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During the Dark Ages one of the primary responsibilities of noblemen was to engage in warfare. It was a large part of their education, and a nobleman was expected to be able to win easily against a commoner in a sword fight.

Nowadays noblemen are not fighters. You do not expect Sir Paul McCartney to do well in a fight.

So in what period of history did noblemen actually stop being expected to be directly involved in military conflict?

closed as unclear what you're asking by Pieter Geerkens, Marakai, NSNoob, CGCampbell, SMS von der Tann May 23 '16 at 17:06

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    Your example isn't a good one, Sir Paul McCartney is not a nobleman. – Steve Bird May 23 '16 at 5:08
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    There's a number of assumptions in this question that I would want references for: "first and foremost fighters" - I assume you're alluding to the feudal system which required a noble to provide military support. Did that always imply personal involvement or could it be a matter of levies? As for nobles not being fighters anymore: prince Harry and his granddad (one served in Afghanistan, one in WW2, though probably not in hand-to-hand swordfighting) would disagree. – Marakai May 23 '16 at 5:12
  • Noblemen of what region? – Schwern May 23 '16 at 5:21
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    Around the time when untrained troops could dominate professional warriors, and command skills outweighed combat skills. Those developments are tied to the emergence of crossbows and gunpowder weapons. It is instructive to examine the similar change in Chinese history - when mass peasant levies could overwhelm aristocratic swordsmen. – Mark C. Wallace May 23 '16 at 13:19
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    @MarkC.Wallace: "The invention of crossbow and blackpowder put an end to the knight" is common, but falls short of the truth -- it dit put an end to the plate-armored guy on horseback, yes, but the crossbow was "invented" about 400 B.C.; moreover, the bow remained a competitive ranged weapon for quite some while after the invention of gunpowder. It's more about how those weapons and the corresponding troops were employed; the end of the "honorable combat" era. Insofar I absolutely agree with your first sentence, if not the rest. ;-) – DevSolar May 23 '16 at 14:58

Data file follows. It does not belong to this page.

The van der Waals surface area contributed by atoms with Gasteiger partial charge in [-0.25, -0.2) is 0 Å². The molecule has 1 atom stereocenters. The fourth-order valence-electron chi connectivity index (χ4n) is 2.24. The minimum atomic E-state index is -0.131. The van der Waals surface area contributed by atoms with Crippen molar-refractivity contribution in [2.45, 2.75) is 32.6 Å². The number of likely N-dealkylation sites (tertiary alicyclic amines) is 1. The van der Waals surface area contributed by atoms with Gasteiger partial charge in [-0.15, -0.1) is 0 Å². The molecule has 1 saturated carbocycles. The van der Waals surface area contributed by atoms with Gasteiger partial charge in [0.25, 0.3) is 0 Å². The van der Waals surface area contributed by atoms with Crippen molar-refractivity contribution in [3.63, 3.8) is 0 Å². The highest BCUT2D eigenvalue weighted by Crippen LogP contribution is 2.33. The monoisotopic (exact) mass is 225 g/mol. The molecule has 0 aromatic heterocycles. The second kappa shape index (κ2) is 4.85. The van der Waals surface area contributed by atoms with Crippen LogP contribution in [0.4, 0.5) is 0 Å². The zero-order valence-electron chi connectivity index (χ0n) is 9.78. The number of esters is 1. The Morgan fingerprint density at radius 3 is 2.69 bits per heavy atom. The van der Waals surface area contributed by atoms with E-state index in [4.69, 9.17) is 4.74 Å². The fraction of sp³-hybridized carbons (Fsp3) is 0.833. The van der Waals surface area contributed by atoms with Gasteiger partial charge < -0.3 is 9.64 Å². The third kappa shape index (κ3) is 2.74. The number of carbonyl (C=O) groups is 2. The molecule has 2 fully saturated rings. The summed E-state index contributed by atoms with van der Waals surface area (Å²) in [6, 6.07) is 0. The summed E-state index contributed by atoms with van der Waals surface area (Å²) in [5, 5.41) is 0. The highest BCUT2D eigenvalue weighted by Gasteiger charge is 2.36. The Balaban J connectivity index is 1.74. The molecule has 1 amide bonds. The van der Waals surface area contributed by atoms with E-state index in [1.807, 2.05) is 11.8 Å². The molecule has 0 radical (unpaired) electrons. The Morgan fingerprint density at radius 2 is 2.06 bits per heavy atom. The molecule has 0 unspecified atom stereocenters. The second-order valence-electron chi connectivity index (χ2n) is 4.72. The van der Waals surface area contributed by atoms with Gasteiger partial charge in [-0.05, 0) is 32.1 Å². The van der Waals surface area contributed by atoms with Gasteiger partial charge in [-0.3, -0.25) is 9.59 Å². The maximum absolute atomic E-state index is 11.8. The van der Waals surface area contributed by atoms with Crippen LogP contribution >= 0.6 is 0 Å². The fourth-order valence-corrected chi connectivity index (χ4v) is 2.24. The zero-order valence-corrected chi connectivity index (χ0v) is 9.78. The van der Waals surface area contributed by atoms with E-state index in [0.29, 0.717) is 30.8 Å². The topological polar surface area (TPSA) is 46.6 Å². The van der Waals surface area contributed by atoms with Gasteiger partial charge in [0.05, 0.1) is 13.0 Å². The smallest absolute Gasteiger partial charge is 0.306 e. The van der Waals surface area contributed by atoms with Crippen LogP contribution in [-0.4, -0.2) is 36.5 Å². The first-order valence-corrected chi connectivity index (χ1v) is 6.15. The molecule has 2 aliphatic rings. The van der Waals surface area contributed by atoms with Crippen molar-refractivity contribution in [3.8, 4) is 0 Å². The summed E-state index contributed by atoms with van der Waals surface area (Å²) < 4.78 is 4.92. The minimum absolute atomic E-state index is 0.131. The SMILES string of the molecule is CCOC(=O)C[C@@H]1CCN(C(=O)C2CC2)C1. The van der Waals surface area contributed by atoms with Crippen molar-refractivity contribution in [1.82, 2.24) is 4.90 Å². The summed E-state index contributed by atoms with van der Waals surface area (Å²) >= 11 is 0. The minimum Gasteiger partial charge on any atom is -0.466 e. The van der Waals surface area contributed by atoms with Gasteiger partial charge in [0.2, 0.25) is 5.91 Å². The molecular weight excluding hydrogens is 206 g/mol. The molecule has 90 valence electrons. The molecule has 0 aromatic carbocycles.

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Nobles were required to provide troops and arms, and be skilled in their command and supply - this was far more important than their combat abilities, and why noblemen had so much power, wealth and prestige.

What happened was the emergence of the modern standing army in the fifteenth century, notably the Ottoman Janissaries and the unorthodox army led by commoners in the service of Charles VII (including one Jean d'Arc and La Hire.) Before then, in between conflicts, the nobles would return to the running of their estates, their troops dispersed back to their ordinary life. A standing army never disperses, but trains full time and is ready whenever the monarch desires to go to war.

This lead to the creation of the Spanish Tericos in the sixteenth century - a professional standing army in the service of the Spanish Habsburg empire, commanded by veteran soldiers loyal to the King rather than to the Nobility. They were so successful, the model was eagerly adopted throughout Europe, ending the time where monarchs depended upon their nobility to provide martial muscle. The trend would continue and intensify as the old feudal system began to give way to the modern nation-state - the monarchies in Europe gaining more absolute power and greater wealth to afford mercenaries and royal armies. By the time of the 30 Years War in the mid-17th century, it was almost entirely fought by standing armies rather than feudal levies.

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In England the the Parliamentarians' New Model Army of 1645 was arguably the first state army, not controlled by the monarch or nobility. It comprised mainly professional full-time soldiers rather than a casual militia.

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    Men of the upper classes still often follow a standard career path which involves military service. The British Royal Family still feel themselves obliged to join up. So the 'Nobility' might not form the backbone of the British Army; but the officer class still has a dispropotionate number of upper class recruits. – marchanti May 24 '16 at 18:10

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